- text search: Optionally show a text search field. The search term will be connected with the other search criteria using the logic operator AND (refine the results). Search is triggered on pressing enter, optionally also after you stopped typing. Use a dash in front of the search term to exclude it (AND NOT).
- caching: Speed up complex searches by caching the results on your server. You can also save the selected search criteria for each visitor with the “persistent filter” option. When they click through to a post and then return to the list, they continue where they left off.
- initially show all posts: This option lets you show all posts when no toggle is set, rather than showing an empty box with a placeholder message. This provides a “filter” experience, rather than searching.
- pager: Shows arrows to load more or go back or a pagination by page numbers. Without a pager the rest of the list will be cut off. You can also set the number of posts per page.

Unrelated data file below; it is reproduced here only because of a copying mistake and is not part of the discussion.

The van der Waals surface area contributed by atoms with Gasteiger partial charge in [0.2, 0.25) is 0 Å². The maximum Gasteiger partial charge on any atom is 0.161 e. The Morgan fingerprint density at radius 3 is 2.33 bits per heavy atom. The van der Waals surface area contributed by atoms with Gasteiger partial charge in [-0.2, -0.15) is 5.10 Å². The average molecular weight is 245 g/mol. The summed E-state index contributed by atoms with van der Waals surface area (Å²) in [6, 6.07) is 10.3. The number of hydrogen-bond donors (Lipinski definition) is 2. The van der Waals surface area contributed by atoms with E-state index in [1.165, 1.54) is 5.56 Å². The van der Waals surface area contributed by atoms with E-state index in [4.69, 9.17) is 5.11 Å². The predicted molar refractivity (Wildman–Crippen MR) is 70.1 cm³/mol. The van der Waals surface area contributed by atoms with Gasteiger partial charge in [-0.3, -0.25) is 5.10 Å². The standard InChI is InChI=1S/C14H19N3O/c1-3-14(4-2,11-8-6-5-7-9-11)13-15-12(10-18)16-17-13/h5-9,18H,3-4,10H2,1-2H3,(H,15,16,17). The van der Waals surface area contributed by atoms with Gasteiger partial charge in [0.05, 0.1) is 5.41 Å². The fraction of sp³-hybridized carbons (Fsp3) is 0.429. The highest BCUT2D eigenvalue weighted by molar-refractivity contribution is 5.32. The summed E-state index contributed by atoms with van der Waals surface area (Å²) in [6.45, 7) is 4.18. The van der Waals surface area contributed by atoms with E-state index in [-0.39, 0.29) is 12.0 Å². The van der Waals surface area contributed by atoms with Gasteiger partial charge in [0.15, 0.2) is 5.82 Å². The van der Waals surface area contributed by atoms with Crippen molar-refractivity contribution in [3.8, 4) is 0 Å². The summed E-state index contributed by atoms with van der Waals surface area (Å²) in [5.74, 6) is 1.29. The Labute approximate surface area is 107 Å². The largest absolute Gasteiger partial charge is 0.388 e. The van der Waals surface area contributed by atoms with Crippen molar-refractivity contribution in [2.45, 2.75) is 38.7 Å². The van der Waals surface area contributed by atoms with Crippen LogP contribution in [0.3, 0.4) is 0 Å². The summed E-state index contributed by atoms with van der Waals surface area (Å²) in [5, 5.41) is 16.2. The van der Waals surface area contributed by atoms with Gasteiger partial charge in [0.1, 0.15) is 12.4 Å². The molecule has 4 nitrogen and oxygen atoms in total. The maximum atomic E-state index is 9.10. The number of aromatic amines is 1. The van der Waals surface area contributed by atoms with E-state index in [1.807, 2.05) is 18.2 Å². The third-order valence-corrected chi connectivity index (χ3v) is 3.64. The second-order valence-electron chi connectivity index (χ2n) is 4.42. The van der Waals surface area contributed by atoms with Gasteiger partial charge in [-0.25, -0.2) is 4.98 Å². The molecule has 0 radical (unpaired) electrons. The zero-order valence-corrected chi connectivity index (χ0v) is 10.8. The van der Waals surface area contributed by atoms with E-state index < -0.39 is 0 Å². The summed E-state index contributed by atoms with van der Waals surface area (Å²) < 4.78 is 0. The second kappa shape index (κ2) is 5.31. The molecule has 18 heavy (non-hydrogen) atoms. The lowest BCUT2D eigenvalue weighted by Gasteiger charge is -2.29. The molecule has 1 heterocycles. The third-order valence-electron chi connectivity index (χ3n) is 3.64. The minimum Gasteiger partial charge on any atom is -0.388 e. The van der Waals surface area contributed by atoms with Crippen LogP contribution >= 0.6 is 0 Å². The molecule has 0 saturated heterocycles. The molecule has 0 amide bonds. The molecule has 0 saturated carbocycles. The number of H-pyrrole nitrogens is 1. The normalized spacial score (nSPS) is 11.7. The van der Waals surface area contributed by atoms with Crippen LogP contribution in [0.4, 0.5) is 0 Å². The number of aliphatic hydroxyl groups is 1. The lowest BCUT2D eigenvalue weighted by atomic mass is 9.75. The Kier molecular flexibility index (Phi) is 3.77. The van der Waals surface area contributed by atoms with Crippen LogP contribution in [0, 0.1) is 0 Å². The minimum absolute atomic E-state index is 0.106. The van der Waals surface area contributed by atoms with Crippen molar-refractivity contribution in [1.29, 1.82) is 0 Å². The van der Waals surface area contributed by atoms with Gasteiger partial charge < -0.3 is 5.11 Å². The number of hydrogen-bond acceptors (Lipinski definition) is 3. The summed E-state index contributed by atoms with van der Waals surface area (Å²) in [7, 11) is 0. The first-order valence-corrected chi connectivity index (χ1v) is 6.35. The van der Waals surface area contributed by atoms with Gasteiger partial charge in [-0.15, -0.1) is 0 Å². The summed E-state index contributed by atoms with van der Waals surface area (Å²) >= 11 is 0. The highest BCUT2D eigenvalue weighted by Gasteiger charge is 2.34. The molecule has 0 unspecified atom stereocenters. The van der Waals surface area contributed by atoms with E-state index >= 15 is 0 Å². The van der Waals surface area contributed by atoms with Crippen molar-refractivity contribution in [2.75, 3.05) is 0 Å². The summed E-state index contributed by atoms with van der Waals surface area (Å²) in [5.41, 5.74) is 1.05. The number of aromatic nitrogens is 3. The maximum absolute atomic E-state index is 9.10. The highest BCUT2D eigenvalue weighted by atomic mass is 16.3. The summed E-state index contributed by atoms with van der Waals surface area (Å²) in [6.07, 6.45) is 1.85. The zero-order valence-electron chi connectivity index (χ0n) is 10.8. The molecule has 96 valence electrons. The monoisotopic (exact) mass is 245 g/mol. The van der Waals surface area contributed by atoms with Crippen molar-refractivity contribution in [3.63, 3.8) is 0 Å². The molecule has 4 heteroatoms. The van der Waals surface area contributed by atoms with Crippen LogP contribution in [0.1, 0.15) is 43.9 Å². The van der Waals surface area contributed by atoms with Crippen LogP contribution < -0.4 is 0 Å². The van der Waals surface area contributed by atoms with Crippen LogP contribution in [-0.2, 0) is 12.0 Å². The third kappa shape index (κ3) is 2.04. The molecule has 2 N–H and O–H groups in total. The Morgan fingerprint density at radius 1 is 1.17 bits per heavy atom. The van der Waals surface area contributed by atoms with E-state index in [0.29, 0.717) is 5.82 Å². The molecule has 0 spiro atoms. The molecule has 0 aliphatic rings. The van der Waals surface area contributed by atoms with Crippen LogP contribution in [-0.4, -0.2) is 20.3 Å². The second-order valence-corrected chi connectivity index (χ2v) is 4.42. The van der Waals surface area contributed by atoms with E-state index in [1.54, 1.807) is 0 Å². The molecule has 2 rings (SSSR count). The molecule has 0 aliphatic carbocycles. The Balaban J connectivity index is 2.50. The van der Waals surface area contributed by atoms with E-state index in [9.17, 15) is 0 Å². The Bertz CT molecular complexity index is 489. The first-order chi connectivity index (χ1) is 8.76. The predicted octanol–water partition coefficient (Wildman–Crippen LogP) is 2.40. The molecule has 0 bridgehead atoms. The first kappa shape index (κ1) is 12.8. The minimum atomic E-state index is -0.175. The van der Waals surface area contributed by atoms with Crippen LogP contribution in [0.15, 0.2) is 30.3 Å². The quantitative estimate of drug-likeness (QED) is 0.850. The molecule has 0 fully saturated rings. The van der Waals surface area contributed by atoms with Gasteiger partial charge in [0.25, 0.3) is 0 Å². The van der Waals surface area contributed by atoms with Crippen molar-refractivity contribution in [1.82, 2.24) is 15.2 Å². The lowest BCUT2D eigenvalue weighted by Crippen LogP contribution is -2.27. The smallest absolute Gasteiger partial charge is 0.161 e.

- total amount: Optionally show a message about the total amount. You can use the extra block or shortcode for the message or display it in a an overlay (popup). This text can be customized for singular and plural.
- layout: There are several layouts for the menu part and for the post part. The menu can also be configured to hide tags in an accordion under each group. Hidden toggle switches are also effective.
- themes: Two out-of-the-box themes are available, light and dark. You set them with the “theme” parameter.
- post template: Here you can configure what every post should element look like. You can also edit the HTML for the posts in the Tag Groups settings (go to Front End, Post Filter).
- hide toggles in an accordion: If you use many tags in a group, the list of toggles might become very long. The accordion option lets you show only group labels and hide all toggles in “drawers”.